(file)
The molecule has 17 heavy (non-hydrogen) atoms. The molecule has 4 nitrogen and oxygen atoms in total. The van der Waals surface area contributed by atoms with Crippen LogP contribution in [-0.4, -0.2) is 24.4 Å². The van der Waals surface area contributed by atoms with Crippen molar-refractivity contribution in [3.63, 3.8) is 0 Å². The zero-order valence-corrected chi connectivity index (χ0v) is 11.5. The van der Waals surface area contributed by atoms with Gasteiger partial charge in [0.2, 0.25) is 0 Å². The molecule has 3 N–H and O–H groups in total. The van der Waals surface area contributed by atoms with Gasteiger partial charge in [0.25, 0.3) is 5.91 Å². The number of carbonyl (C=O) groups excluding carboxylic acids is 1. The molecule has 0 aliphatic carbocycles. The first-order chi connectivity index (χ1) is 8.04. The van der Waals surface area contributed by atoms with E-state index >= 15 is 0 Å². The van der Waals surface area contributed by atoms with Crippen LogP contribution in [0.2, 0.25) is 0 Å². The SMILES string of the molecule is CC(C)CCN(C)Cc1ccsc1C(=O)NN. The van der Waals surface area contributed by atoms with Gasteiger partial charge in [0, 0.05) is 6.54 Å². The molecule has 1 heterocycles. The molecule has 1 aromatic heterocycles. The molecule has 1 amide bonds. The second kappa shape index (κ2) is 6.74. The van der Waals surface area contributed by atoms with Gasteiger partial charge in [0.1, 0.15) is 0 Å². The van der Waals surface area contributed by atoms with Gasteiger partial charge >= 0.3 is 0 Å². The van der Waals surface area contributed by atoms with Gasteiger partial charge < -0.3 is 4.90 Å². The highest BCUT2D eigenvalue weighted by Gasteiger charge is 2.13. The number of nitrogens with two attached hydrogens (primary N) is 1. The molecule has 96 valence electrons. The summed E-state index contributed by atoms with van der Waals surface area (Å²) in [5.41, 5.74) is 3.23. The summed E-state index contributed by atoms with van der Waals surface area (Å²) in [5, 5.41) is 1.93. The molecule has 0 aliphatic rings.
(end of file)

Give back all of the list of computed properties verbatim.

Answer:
The molecule has 17 heavy (non-hydrogen) atoms. The molecule has 4 nitrogen and oxygen atoms in total. The van der Waals surface area contributed by atoms with Crippen LogP contribution in [-0.4, -0.2) is 24.4 Å². The van der Waals surface area contributed by atoms with Crippen molar-refractivity contribution in [3.63, 3.8) is 0 Å². The zero-order valence-corrected chi connectivity index (χ0v) is 11.5. The van der Waals surface area contributed by atoms with Gasteiger partial charge in [0.2, 0.25) is 0 Å². The molecule has 3 N–H and O–H groups in total. The van der Waals surface area contributed by atoms with Gasteiger partial charge in [0.25, 0.3) is 5.91 Å². The number of carbonyl (C=O) groups excluding carboxylic acids is 1. The molecule has 0 aliphatic carbocycles. The first-order chi connectivity index (χ1) is 8.04. The van der Waals surface area contributed by atoms with E-state index >= 15 is 0 Å². The van der Waals surface area contributed by atoms with Crippen LogP contribution in [0.2, 0.25) is 0 Å². The SMILES string of the molecule is CC(C)CCN(C)Cc1ccsc1C(=O)NN. The van der Waals surface area contributed by atoms with Gasteiger partial charge in [0, 0.05) is 6.54 Å². The molecule has 1 heterocycles. The molecule has 1 aromatic heterocycles. The molecule has 1 amide bonds. The second kappa shape index (κ2) is 6.74. The van der Waals surface area contributed by atoms with Gasteiger partial charge in [0.1, 0.15) is 0 Å². The van der Waals surface area contributed by atoms with Gasteiger partial charge >= 0.3 is 0 Å². The van der Waals surface area contributed by atoms with Gasteiger partial charge < -0.3 is 4.90 Å². The highest BCUT2D eigenvalue weighted by Gasteiger charge is 2.13. The number of nitrogens with two attached hydrogens (primary N) is 1. The molecule has 96 valence electrons. The summed E-state index contributed by atoms with van der Waals surface area (Å²) in [5.41, 5.74) is 3.23. The summed E-state index contributed by atoms with van der Waals surface area (Å²) in [5, 5.41) is 1.93. The molecule has 0 aliphatic rings.